Brett Moore is used to seeing damage and destruction. Throughout his career as a humanitarian, he has responded to some of the most difficult disasters and conflicts in countries like Syria, East Timor and Nepal.

But when he arrived in Beirut, Lebanon, a week after deadly explosions tore through the country’s capital, he knew he was facing a very different challenge.

“What I noticed was really the sheer volume of damage,” said Brett, UNHCR’s Global Chief of Shelter and Settlements, at Australia for UNHCR’s Frontline Club briefing on the situation in Lebanon.

“If you look at a segment of the skyline in Beirut, it wouldn’t look that different from parts of Sydney or parts of Melbourne.”

In the aftermath of the blast, 30 to 40 storey apartment blocks were left with windows shattered, balconies blown off and metal hanging and swaying precariously. The streets were covered in debris and damage.

“Of course, we’ve had many years working in different countries and issues, and working with a lot of camp populations, but whenever you are working in urban areas it is really quite complicated because you have these dense, multi-story situations.”

“In some streets, you had dozens of buildings collapsed. You couldn’t drive at all, you could barely walk through,” he said.

“Every building had some kind of damage, either windows or doors were blown out. Others were structurally damaged and unsafe to live in.”

damaged buildings from the Beirut explosion

The deadly explosions ripped through Lebanon's capital city of Beirut on Tuesday, 4 August. © UNHCR/H.Hariri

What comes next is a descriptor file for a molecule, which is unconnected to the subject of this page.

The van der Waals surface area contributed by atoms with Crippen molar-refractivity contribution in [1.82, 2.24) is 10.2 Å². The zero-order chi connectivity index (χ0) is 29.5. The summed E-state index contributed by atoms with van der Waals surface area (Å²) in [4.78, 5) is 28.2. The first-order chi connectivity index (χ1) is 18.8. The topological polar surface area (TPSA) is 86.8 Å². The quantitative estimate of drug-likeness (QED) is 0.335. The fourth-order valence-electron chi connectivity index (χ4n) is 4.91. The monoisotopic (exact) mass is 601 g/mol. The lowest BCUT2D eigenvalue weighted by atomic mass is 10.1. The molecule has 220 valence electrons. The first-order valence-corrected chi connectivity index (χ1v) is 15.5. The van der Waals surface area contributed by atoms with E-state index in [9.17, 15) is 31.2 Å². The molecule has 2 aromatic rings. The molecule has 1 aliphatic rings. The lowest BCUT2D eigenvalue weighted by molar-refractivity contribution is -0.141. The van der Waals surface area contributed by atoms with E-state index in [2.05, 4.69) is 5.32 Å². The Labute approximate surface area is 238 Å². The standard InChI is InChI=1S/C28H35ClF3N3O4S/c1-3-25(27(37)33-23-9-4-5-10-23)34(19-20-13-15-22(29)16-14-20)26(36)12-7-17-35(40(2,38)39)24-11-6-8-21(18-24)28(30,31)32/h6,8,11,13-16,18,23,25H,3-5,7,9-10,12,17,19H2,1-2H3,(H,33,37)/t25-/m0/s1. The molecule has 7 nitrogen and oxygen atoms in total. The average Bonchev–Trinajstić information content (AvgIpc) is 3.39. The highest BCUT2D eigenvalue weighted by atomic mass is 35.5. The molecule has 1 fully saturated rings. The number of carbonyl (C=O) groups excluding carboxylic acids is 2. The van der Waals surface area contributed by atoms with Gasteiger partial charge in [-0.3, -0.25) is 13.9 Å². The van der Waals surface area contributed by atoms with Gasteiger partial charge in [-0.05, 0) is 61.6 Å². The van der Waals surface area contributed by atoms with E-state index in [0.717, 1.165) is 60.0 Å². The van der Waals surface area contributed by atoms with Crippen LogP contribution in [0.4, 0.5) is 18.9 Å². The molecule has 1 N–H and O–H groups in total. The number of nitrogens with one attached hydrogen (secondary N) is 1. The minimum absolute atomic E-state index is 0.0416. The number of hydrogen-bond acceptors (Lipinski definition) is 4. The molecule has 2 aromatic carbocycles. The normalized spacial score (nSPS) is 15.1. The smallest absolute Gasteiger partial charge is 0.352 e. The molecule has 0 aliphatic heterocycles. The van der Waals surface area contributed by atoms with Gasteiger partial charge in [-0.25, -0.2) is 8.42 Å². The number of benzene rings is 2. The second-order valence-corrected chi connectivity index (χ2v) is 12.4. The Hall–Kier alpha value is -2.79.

“What I noticed was really the sheer volume of damage.”

​Given UNHCR’s ongoing work in Lebanon – a country that has recently faced severe economic decline and the effects of the COVID-19 pandemic – Brett says the team was well-positioned to respond quickly and efficiently to the blast.

“A lot of material stock was ready for our winter response, so we had a large amount of pre-positioned relief items on hand,” he said.

“They were immediately accessed and disseminated through partners.”

Within three weeks, UNHCR provided around 7,500 emergency shelter kits to the most affected neighbourhoods in Beirut to keep people safe and secure.

But the varying degree of damage, coupled with the rampant inflation of building materials in the aftermath of the blast (initially increasing by 22 to 25 per cent before stabilising at around 11 to 13 per cent), has made the shelter response difficult and complicated. 

The aftermath of the explosion at the port in Beirut. © UNHCR/ H.Hariri

“Just the sheer volume of material required means it needs to be imported from the region in such a magnitude,” Brett said, adding time has also been of the essence as the bitterly cold winter months fast approach.

“We are going full steam ahead to try to repair and rehabilitate the damaged apartments. It is a massive effort on a daily basis.”

With 1.5 million Syrian refugees in Lebanon, winter can be a life-threatening time for those vulnerable and living in makeshift tents and unfinished buildings.

“We do have a lot of Syrian refugees living in really poor conditions – plastic sheeting, semi renovated garages with no heating, no running water and shared bathroom facilities,” Brett said.

“That can get pretty desperate when it is very, very cold.”

“Providing humanitarian aid with dignity is really important. We have to meet people as equals. That is what we always strive to do.”

Demand for humanitarian aid is only likely to increase in the coming months, and our resources to meet these needs in Lebanon are already under enormous strain due to the massive global response to safeguard refugee settlements against COVID-19.

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UNHCR is providing humanitarian aid, such as emergency weatherproofing to secure homes, to those affected by the explosion. © UNHCR/ H.Darwish

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